When the players roll all the dice

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16 Responses

  1. Phaezen says:

    Great article

    You don’t mention critical hits in the article, but the easiest would be count a defensive roll of 1 as a crit

    • greywulf says:

      I was saving that for another post :)

      We use degrees of success. Succeed by 5, 10 or more and better things happen (gain combat advantage, shift as a free action, etc). Fail by 5,10 or more and worse things happen (the opponent scoring a critical hit, gaining combat advantage next turn, etc).

  2. pdunwin says:

    Where is it said that Reflex attacks (or any kind of attack) can only be avoided in a certain way? Int improves Reflex & representing it as counterspells makes perfect sense. Shields provide a Reflex bonus, so raising one makes sense.

    • greywulf says:

      True, on both counts. 4e goes some way toward supporting different ways of avoiding attacks (using a Shield to gain a Reflex bonus as you say, for example), but it still dictates which defence is used per the rules. Putting the control of the PC’s actions directly into the hands of the players (rather than letting the rules set the response) is just one more step in that direction.

      • Roger3 says:

        I think you missed the point of pdunwin’s reply, which was the third alternative:

        DM: “The Orc Shaman utters the cursed syllables and flame erupts from his hands! DC18, take 3d6 if it hits.”
        Rogue: “I dive out of the way!” (rolls Reflex and makes it)
        Wizard: “I use a counterspell!” (rolls Reflex, fails and takes damage)
        Fighter: “I raise my shield!” (rolls Reflex, fails and takes damage)

  3. New Post from Greywulf’s Lair : When the players roll all the dice http://t.co/CGjwo2h #RPGBA

  4. To each their own, but I’d be uncomfortable with doing things this way in 4E as a player and a DM — whichever side of the screen I was on.

    Maybe it’s just who I’ve gamed with, (and it’s not a freeform thing, I mean, my favorite games are diceless) but I perceive this as the source of quite a few arguments at the table.

    I mean, my immediate though with your example of the poisoned blades was “hey, if I’m being attacked by blades, why can’t I use my Reflex to dodge, or my shield to block just like any other weapon?”

    But I think the problem goes even deeper than that. As a GM, I’d be disappointed to be such a passive part of the game (and I realize you intend to address this again, but…) and as a player I’d hate to have to keep up with all that extra stuff — especially in 4e where the players are already burdened with a bundle of stuff to keep up with.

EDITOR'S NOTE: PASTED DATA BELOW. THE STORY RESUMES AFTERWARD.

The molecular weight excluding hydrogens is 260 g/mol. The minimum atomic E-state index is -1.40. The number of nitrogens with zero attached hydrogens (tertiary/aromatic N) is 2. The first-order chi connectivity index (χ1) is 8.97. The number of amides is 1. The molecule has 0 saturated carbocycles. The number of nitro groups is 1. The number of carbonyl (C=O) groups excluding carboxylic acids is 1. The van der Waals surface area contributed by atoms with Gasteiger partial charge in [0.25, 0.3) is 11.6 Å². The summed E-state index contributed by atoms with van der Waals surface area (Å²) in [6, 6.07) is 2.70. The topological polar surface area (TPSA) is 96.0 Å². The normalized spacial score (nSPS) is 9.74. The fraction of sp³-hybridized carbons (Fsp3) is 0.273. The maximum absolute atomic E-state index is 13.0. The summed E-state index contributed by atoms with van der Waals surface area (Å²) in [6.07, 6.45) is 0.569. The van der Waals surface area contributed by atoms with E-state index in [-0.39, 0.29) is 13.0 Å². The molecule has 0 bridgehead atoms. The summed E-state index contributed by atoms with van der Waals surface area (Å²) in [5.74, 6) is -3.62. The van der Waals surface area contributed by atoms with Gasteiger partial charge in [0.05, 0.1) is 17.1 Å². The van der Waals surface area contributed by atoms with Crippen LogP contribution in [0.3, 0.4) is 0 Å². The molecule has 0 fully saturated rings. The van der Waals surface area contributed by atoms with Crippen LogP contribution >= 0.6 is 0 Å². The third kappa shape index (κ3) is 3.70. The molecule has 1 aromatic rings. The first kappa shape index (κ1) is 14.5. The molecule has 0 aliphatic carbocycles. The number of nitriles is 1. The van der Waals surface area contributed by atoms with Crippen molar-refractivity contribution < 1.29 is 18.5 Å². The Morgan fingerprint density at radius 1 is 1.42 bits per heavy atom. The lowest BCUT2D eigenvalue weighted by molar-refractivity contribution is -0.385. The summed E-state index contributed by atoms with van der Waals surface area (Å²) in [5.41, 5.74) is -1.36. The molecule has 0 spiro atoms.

5. When the players roll all the dice from Greywulf’s Lair » RPG http://t.co/d8deJ5u #RPG

  6. Adrian says:

    I really like this idea! This takes the idea of players rolling all the dice and adds a great decision mechanic to it as well.

  7. drow says:

    wait, what extra stuff? an orc’s blade? i dodge! a fireball? i dodge! mind controlling succubus? i dodge behind the wizard!

    • greywulf says:

      Lol! That would work if you’re Mr Dodge, acrobatic thief extraordinaire :) Like I said, PCs can play to their strengths. Imagine that thief frantically trying to find something to dodge behind. The nearest cover is an upturned table 30′ away. Does he make it? Roll them bones!

      Of course, a wicked GM would knock the thief prone first to make sure he can’t dodge out the way, or use an area effect attack larger than the distance he can dodge. But not too often. The key is to remind the player that dodging isn’t always the solution, not to punish his PC. Much.

  8. pdunwin says:

    Another thing to consider: Reflex doesn’t need to (and often probably can’t) mean “dodging out of the way.” If it did, you’d reasonably take penalties to Reflex due to a lot of common conditions that don’t impose them. Sometimes it might just mean looking away, closing one’s eyes, taking a breath or even remaining perfectly still.

  9. The Dave says:

    OK so what your saying is allow the character to use his strongest Defense and using it as an active save vs a passive defense against an attack. But how are you doing this in 4e Land where AC, Fort, Will and Reflex are calculated to be passive defense numbers? Your example really doesn’t show that. Are you just taking the numbers, subtracting 10 from it and applying that as a bonus to the roll, I’m assuming that’s the case since the opposite of that is how you calculated the DC. This leads to my next question, are you allowing the monsters the same opportunity to beat a players attack? I hope I’m not coming across as a naysayer because I like this idea (even though I think its very Un-4e). Our last session we got our butts handed to us because these creatures were pounding us with reflex based fire attacks. I’m a half-orc Pally in Full Plate. The DM could practically roll a 1 and beat my reflex save. It was a very frustrating evening to say the least. Your system at least makes me the capt of my own barbecue.

  10. drow says:

    here you go, from the Reimaging Skills and Ability Scores seminar at D&DXP…

    Rob: Right now, Cha is linked to saves for fear and charm effects. However, if you describe it well, you could use different stat. For example the big monster is grappling you, you might use dexterity to save and get out. But you can also have some other ways of getting out that grapple. Maybe there’s a gem on that creature’s head and you can make an intelligence saving throw to realize that if you mess with it, the creature would die and let you go.

  1. November 13, 2011

    […] a month ago, Greywulf posted a theory over on his blog about having the players roll all the dice. There was an incident at the table two weeks ago that had me looking for a bit more player […]

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